An ensemble movie with a kind of omniscient narrator, life’s conventions are presented here as conservative estimates discussed by town elders at book clubs; they are there to be shunned at will. With a female workaholic played by Jennifer Connolly, and a semi-likeable pedaphile, there are many conventions being turned on their head in a film which settles into a rich character prose early.
It is all very formal stylistically, but there is heart too. Patrick Wilson and Kate Winslet have chemistry as two locals brought together by sheer despondence towards the system, and united in an intimate affair. This is the kind of film that Douglas Sirk would make, one of people trying to live in spite of their lifestyles clashing with traditional America. Out of its time? Perhaps. But, like the films of Sirk, the characters may have you engrossed quickly. However, let the viewer be wary; there are many shocks.
17. Elephant (2003)
As narratively loose and structurally divisive as any film ever made, let alone to win the Palme D’Or, Gus Van Sant’s 2003 film is either his masterpiece or utter trash, depending on whom you ask. Based on the massacre at Columbine High School in 1999, this film is far from what one might expect, given the subject matter.
Firstly, it centers on no protagonist, instead the camera wanders from one student to another in a dreamy haze. Furthermore, the shooting only takes up a small part of the film. The rest consists of diatribes on weight loss, gay culture, drunk Dads, romantic yearnings, and dark rooms- in other words: high school.
The film finds poetry in the banal rather than finding a plot. Both the victims and the shooters are frequently given time to breath (or, as the case may be, die) independently of any narrative conventions.
A Beethoven operatic swell over a school football game, a woman wandering across a gym is given a jarring abundance screen time, as is a jock as he stroll casually through his school corridors. Van Sant’s high school as opera ideal may divide viewers, but it is gripping when it wishes to be.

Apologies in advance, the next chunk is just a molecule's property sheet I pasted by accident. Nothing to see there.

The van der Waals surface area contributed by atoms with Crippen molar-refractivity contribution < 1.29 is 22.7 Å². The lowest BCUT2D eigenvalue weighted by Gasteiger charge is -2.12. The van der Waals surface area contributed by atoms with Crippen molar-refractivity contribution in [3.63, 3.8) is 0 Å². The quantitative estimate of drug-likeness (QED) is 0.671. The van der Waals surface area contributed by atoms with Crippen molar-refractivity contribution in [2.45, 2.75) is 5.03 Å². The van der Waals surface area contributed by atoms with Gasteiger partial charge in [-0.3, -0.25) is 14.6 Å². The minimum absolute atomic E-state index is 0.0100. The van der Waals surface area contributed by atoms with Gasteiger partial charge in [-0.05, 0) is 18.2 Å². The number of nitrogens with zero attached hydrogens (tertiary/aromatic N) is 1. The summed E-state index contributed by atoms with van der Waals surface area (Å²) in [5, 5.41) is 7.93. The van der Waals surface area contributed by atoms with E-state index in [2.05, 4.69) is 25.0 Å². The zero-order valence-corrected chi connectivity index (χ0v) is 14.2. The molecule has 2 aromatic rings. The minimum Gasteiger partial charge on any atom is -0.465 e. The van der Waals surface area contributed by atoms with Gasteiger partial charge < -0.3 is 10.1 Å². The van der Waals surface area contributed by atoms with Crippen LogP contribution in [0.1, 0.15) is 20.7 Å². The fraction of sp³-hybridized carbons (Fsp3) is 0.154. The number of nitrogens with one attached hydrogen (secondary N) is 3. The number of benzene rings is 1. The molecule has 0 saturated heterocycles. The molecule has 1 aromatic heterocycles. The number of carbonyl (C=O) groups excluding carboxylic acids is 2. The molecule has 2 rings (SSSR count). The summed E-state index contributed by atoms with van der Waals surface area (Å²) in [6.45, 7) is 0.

16. In the Bedroom (2001)
Another suburban tragedy from Todd Field, another indie hit. This time out, we have a tale best described by its fans as a story of escalating serendipity.
The film is also a worthy entry into the unlikely vigilante canon, as murder and revenge abounds in what initially appears like it may be simply a kitchen sink melodrama. The fact that the vigilante element gels admirably with the romantic elements owes credit to both the script and the tactful storytelling of Todd Field, as well as a tremendous ensemble cast that include Sissy Spacek, Marisa Tomei, Nick Stahl, and Tom Wilkinson.
The story of a young man who begins a romance with an older woman and a middle aged man who seeks vengeance for his murdered son is told in a realist vein, but the stylistic flourishes are present also.
The photography is quite breathtaking, and there are fascinating editing techniques at display such as the match cut and montage rhythms to please the purist. Most importantly for the films devotees, the final scene is left open to moral assessment. The viewer is left to decide whether or not anybody’s actions were truly justified.
15. Adaptation (2002)
This film is a curious, era transcending, meta-fiction puzzle that nonetheless charms and oozes both the best and worst of the human condition. In the film, Charlie Kaufman writes himself into the lead role (albeit portrayed by Nicolas Cage).
The plot finds Charlie in the wake of writing Being John Malkovich, but still plagued by doubt and writer’s block. As he tries to adhere to his artistic principles whilst adapting a book on horticulture, he learns that his oafish brother Donald has found ironically success with his seemingly hack screenplay. Murder, sex, lies, and condescension ensues.
The chemistry between Meryl Streep and Chris Cooper is magnetic, as is the performance of Cara Seymour as Amelia, but the film’s true chemistry lies with Nicolas Cage playing the opposite of himself.
Loveable simpleton Donald and neurotic Charlie are polar opposites, but the affection between them bubbles to the surface by the end and strengthens the film’s occasional montage experimentation. The film’s originality and visual splendor may lure its fans at the onset but, by the end, the film’s empathy may be its abiding characteristic.